Hierarchical Modeling for Rare Event Detection and Cell Subset Alignment across Flow Cytometry Samples

Andrew Cron, Cécile Gouttefangeas, Jacob Frelinger, Lin Lin, Satwinder K. Singh, Cedrik M. Britten, Marij J.P. Welters, Sjoerd H. van der Burg, Mike West, Cliburn Chan

Research output: Contribution to journalArticle

47 Citations (Scopus)

Abstract

Flow cytometry is the prototypical assay for multi-parameter single cell analysis, and is essential in vaccine and biomarker research for the enumeration of antigen-specific lymphocytes that are often found in extremely low frequencies (0.1% or less). Standard analysis of flow cytometry data relies on visual identification of cell subsets by experts, a process that is subjective and often difficult to reproduce. An alternative and more objective approach is the use of statistical models to identify cell subsets of interest in an automated fashion. Two specific challenges for automated analysis are to detect extremely low frequency event subsets without biasing the estimate by pre-processing enrichment, and the ability to align cell subsets across multiple data samples for comparative analysis. In this manuscript, we develop hierarchical modeling extensions to the Dirichlet Process Gaussian Mixture Model (DPGMM) approach we have previously described for cell subset identification, and show that the hierarchical DPGMM (HDPGMM) naturally generates an aligned data model that captures both commonalities and variations across multiple samples. HDPGMM also increases the sensitivity to extremely low frequency events by sharing information across multiple samples analyzed simultaneously. We validate the accuracy and reproducibility of HDPGMM estimates of antigen-specific T cells on clinically relevant reference peripheral blood mononuclear cell (PBMC) samples with known frequencies of antigen-specific T cells. These cell samples take advantage of retrovirally TCR-transduced T cells spiked into autologous PBMC samples to give a defined number of antigen-specific T cells detectable by HLA-peptide multimer binding. We provide open source software that can take advantage of both multiple processors and GPU-acceleration to perform the numerically-demanding computations. We show that hierarchical modeling is a useful probabilistic approach that can provide a consistent labeling of cell subsets and increase the sensitivity of rare event detection in the context of quantifying antigen-specific immune responses.

Original languageEnglish (US)
Article numbere1003130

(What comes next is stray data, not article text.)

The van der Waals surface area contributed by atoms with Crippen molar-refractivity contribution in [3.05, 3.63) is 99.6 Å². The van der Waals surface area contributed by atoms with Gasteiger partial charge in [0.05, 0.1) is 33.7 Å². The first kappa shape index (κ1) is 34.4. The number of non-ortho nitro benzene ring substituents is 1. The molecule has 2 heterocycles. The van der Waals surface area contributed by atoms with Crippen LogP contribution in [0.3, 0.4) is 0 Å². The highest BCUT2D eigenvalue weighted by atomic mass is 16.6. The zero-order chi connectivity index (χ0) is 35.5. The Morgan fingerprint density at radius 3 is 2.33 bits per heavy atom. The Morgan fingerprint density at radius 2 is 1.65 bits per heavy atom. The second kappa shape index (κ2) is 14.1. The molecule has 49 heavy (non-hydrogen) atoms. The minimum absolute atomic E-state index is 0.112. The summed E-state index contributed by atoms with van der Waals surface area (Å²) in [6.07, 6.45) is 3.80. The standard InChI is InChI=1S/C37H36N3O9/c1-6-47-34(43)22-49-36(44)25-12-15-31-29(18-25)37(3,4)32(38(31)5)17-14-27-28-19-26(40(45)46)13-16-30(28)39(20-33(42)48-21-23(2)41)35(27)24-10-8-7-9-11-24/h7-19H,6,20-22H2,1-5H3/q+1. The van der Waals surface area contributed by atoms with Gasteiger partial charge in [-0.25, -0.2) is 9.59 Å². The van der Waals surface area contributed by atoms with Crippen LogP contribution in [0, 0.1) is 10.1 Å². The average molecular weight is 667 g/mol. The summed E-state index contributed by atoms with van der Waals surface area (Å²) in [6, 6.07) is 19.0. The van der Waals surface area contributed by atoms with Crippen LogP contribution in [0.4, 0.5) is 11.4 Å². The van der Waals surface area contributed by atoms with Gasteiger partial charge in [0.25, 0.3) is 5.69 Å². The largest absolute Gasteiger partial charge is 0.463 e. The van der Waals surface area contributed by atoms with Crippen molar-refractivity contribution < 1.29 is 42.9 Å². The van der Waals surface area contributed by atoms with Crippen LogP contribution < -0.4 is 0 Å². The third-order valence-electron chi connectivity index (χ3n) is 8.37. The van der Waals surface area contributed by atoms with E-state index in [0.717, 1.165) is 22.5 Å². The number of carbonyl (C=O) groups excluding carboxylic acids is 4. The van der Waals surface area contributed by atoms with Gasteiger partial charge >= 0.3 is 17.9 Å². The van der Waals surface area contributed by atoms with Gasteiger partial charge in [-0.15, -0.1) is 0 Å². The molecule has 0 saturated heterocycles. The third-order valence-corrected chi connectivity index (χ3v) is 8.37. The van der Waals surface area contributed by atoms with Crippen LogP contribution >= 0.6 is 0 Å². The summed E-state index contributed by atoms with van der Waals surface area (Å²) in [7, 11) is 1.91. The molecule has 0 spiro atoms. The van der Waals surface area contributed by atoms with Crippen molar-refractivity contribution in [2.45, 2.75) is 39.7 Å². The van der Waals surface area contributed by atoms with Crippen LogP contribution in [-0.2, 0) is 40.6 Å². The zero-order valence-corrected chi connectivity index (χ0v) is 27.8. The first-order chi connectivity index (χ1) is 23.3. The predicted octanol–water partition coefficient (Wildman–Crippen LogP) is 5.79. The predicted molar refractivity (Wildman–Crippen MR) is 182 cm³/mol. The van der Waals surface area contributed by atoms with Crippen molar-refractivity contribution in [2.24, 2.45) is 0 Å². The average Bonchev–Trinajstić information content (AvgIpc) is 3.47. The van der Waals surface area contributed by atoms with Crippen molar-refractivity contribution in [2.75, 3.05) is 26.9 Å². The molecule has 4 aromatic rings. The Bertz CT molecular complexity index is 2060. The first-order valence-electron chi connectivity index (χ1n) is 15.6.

JournalPLoS computational biology
Volume9
Issue number7
DOIs
StatePublished - Jul 1 2013

Fingerprint

Flow Cytometry
Hierarchical Modeling
Event Detection
Rare Events
Flow cytometry
flow cytometry
Antigens
antigen
T-cells
Alignment
Subset
Cell
antigens
modeling
T-Lymphocytes
T-lymphocytes
cells
sampling
Blood
blood

All Science Journal Classification (ASJC) codes

  • Ecology, Evolution, Behavior and Systematics
  • Modeling and Simulation
  • Ecology
  • Molecular Biology
  • Genetics
  • Cellular and Molecular Neuroscience
  • Computational Theory and Mathematics

Cite this

Cron, Andrew ; Gouttefangeas, Cécile ; Frelinger, Jacob ; Lin, Lin ; Singh, Satwinder K. ; Britten, Cedrik M. ; Welters, Marij J.P. ; van der Burg, Sjoerd H. ; West, Mike ; Chan, Cliburn. / Hierarchical Modeling for Rare Event Detection and Cell Subset Alignment across Flow Cytometry Samples. In: PLoS computational biology. 2013 ; Vol. 9, No. 7.
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Cron, A, Gouttefangeas, C, Frelinger, J, Lin, L, Singh, SK, Britten, CM, Welters, MJP, van der Burg, SH, West, M & Chan, C 2013, 'Hierarchical Modeling for Rare Event Detection and Cell Subset Alignment across Flow Cytometry Samples', PLoS computational biology, vol. 9, no. 7, e1003130. https://doi.org/10.1371/journal.pcbi.1003130

Hierarchical Modeling for Rare Event Detection and Cell Subset Alignment across Flow Cytometry Samples. / Cron, Andrew; Gouttefangeas, Cécile; Frelinger, Jacob; Lin, Lin; Singh, Satwinder K.; Britten, Cedrik M.; Welters, Marij J.P.; van der Burg, Sjoerd H.; West, Mike; Chan, Cliburn.

In: PLoS computational biology, Vol. 9, No. 7, e1003130, 01.07.2013.

Research output: Contribution to journalArticle

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